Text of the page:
Anion Gap and acidosis

Anion Gap is of 2 types, plasma Anion gap and urinary anion gap

Plasma Anion Gap

Plasma Anion Gap refers to the amount of unmeasured anions present in the plasma.

Calculated by:[ Na+]     –     [Cl-]+[HCO3-]  or

[Na+] + [K+] – [Cl-]  + [HCO3-]

Normal Anion Gap- 10-12 meq

Delta Gap= Anion gap-12

Unmeasured anions-Proteins,phosphate,Sulfate,organic anions.

Points to be noted

  1. When the ion added is chloride, anion gap remains the same.
  2. Eg:Adding HCl leads to decrease in HCO3-(used for buffering H+) but the decrease in HCO3- is balanced by an increase in Cl-.So it leads to normal anion gap metabolic acidosis,also called hyperchloremic metabolic acidosis.
  3. When the ion added is not chloride, anion gap widens.

Urine Anion Gap

[Na+]+[K+]-[Cl-]

In normal subjects urine anion gap is usually zero or positive.

Urine anion gap is negative if there is no distal acidification of urine.

In Renal Tubular acidosis Urine anion gap is normal.

High anion gap metabolic acidosis

A high anion gap indicates acidosis. e.g. In uncontrolled diabetes, there is an increase in ketoacids (i.e. an increase in unmeasured anions) and a resulting increase in the anion gap. In these conditions, bicarbonate concentrations decrease, in response to the need to buffer the increased presence of acids (as a result of the underlying condition). The bicarbonate is replaced by the unmeasured anion resulting in a high anion gap.

  • Methanol
  • Uremia
  • DKA/Alcoholic KA
  • Paraldehyde/propylene glycol(used in diazepam injns)
  • Isoniazid
  • Lactic Acidosis
  • Ethylene Glycol
  • Rhabdo/Renal Failure
  • Salicylates

Mnemonic:MUDPILERS

Normal Anion gap Metabolic acidosis

In patients with a normal anion gap the drop in HCO3 is compensated for almost completely by an increase in Cl and hence is also known as hyperchloremic acidosis.

The HCO3 lost is replaced by a chloride anion, and thus there is a normal anion gap.

  • Gastrointestinal loss of HCO3 (i.e., diarrhea) (vomiting causes hypochloraemic alkalosis)
  • Renal loss of HCO3 (i.e. proximal renal tubular acidosis(RTA) also known as type 2 RTA)
  • Renal dysfunction (i.e. distal renal tubular acidosis also known as type 1 RTA)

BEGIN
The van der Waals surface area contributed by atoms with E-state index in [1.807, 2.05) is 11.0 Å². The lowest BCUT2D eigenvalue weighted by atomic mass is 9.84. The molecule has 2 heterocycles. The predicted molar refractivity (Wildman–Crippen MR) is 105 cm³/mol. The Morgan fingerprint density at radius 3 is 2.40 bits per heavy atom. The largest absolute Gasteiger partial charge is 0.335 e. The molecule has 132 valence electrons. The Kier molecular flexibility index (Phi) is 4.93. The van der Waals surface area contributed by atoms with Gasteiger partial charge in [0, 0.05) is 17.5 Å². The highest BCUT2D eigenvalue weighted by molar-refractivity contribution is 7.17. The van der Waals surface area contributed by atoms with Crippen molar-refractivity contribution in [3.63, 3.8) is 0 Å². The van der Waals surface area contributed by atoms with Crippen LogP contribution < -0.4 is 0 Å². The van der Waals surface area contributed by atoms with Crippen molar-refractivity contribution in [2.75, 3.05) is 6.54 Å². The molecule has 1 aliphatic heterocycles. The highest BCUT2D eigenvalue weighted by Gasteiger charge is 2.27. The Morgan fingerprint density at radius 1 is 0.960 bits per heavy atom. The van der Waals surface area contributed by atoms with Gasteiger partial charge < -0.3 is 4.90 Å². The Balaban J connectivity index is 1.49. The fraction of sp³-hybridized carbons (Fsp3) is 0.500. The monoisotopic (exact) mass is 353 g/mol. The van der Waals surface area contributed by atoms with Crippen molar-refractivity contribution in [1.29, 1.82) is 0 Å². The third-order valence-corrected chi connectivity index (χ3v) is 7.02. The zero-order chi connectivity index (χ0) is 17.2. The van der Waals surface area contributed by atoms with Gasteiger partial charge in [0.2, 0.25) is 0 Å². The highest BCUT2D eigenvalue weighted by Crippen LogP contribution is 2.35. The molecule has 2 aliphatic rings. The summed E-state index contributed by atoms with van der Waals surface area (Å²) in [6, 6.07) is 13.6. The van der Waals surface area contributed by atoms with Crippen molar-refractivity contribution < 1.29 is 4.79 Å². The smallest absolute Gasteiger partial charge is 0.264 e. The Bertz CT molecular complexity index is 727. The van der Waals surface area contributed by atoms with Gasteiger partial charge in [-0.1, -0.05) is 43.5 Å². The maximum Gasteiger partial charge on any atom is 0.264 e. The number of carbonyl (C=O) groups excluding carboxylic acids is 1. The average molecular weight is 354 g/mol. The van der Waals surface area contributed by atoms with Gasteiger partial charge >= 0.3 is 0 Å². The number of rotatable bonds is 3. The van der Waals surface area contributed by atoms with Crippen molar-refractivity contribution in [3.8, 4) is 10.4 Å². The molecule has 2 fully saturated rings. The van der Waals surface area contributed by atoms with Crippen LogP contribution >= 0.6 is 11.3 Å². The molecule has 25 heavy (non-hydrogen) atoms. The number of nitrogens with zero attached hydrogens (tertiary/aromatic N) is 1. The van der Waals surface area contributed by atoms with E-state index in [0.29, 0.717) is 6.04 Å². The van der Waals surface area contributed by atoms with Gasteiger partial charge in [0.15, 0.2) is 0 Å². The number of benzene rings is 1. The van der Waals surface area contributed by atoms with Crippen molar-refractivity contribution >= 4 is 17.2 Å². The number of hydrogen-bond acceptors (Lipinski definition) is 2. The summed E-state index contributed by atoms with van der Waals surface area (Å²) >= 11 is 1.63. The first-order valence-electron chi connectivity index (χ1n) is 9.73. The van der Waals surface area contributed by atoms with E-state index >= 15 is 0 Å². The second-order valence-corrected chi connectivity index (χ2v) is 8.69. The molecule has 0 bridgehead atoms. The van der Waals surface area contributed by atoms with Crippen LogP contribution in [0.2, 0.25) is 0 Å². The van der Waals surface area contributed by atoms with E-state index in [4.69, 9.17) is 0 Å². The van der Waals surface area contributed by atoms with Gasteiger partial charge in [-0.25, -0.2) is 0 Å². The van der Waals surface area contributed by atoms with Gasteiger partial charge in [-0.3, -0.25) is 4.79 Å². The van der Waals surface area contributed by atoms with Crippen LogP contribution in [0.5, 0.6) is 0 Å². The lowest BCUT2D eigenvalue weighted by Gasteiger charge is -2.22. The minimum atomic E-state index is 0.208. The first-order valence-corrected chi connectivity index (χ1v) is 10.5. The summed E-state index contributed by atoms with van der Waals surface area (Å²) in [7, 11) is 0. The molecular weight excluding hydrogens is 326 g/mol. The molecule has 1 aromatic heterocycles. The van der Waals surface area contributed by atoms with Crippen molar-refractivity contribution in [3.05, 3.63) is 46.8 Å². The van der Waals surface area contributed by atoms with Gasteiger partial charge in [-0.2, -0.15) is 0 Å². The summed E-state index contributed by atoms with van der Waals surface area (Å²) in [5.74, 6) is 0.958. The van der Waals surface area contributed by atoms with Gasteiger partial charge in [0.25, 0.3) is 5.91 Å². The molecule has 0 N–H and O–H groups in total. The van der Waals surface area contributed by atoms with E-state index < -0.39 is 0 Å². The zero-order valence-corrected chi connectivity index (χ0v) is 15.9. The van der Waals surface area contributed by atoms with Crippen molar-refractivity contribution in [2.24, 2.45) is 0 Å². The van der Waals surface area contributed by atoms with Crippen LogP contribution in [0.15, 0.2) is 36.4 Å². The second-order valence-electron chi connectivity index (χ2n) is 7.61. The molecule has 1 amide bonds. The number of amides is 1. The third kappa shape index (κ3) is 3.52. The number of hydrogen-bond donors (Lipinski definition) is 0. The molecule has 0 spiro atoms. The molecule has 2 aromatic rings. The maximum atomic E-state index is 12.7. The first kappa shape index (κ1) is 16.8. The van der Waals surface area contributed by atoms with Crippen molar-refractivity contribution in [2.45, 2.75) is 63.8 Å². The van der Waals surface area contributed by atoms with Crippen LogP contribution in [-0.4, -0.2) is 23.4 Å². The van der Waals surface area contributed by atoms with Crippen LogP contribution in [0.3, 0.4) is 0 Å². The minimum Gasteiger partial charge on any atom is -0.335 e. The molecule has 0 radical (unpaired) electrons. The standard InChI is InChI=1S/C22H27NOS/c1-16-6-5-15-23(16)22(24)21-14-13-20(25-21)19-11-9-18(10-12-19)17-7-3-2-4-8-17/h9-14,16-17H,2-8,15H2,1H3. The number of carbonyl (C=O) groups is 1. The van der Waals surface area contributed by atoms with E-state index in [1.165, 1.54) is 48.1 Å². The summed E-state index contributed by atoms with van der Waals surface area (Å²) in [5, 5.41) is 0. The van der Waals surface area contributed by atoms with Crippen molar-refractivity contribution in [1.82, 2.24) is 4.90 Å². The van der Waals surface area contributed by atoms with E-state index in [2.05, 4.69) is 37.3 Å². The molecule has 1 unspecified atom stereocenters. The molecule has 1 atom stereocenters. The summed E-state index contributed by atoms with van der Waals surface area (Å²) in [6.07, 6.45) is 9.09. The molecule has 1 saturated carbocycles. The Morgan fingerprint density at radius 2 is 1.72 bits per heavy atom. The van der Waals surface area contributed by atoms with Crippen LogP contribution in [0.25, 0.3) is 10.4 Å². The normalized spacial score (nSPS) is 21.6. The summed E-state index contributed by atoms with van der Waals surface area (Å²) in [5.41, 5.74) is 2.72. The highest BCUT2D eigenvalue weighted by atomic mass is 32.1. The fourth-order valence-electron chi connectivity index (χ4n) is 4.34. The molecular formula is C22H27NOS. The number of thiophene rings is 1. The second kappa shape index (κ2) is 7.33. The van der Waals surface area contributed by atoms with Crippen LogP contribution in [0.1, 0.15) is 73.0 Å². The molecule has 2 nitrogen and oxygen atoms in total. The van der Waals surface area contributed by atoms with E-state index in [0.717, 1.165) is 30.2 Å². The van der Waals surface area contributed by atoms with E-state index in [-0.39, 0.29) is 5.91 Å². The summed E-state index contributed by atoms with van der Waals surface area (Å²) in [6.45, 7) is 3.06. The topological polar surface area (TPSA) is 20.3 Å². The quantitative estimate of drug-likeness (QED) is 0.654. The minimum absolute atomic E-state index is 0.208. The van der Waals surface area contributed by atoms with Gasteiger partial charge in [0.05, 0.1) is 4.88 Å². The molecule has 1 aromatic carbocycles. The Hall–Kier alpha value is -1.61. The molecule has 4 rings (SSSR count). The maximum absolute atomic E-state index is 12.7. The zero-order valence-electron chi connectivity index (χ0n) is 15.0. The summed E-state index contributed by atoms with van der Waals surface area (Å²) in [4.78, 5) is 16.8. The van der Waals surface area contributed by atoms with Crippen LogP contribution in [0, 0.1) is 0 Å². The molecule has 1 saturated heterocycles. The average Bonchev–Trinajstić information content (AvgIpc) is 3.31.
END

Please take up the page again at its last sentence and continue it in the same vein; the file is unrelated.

• Ingestions
    • Ammonium chloride and Acetazolamide.
    • Hyperalimentation fluids (i.e. total parenteral nutrition)
  • Some cases of ketoacidosis, particularly during rehydration with Na+ containing IV solutions.
  • Mineralocorticoid deficiency (Addison’s disease)

FUSEDCARS (fistula (pancreatic), uretogastric conduits, saline administration, endocrine (hyperparathyroidism), diarrhea, carbonic anhydrase inhibitors (acetazolamide), ammonium chloride, renal tubular acidosis, spironolactone)

Summed up as:

Anion Gap Metabolic Acidosis: MUDPILERS

  • Methanol
  • Uremia
  • DKA/Alcoholic KA
  • Paraldehyde
  • Isoniazid
  • Lactic Acidosis
  • Ethylene Glycol
  • Rhabdo/Renal Failure
  • Salicylates

Non-Anion Gap Acidosis: HARDUPS

  • Hyperalimentation
  • Acetazolamide
  • Renal Tubular Acidosis
  • Diarrhea
  • Uretero-Pelvic Shunt
  • Post-Hypocapnia
  • Spironolactone

Acute Respiratory Acidosis  any hypoventilation state

  • CNS Depression (drugs/CVA)
  • Airway Obstruction
  • Pneumonia
  • Pulmonary Edema
  • Hemo/Pneumothorax
  • Myopathy
Chronic Respiratory Acidosis = COPD/restrictive lung dz

Metabolic Alkalosis: CLEVER PD

  • Contraction
  • Licorice
  • Endocrine:Conns
  • Cushing’s/Bartter’s
  • Vomiting
  • Excess Alkali
  • Refeeding Alkalosis

Respiratory Alkalosis: CHAMPS (think speed up breathing)

  • CNS disease
  • Hypoxia
  • Anxiety
  • Mech Ventilators
  • Progesterone
  • Salicylates/Sepsis

Low anion gap

A low anion gap is frequently caused by hypoalbuminemia. Albumin is a negatively charged protein and its loss from the serum results in the retention of other negatively charged ions such as chloride and bicarbonate. As bicarbonate and chloride anions are used to calculate the anion gap, there is a subsequent decrease in the gap.

In hypoalbuminaemia the anion gap is reduced from between 2.5 to 3 mmol/L per g/dL decrease in serum albumin.Common conditions that reduce serum albumin in the clinical setting are hemorrhage, nephrotic syndrome, intestinal obstruction and liver cirrhosis.

The anion gap is sometimes reduced in multiple myeloma, where there is an increase in plasma IgG (paraproteinaemia).

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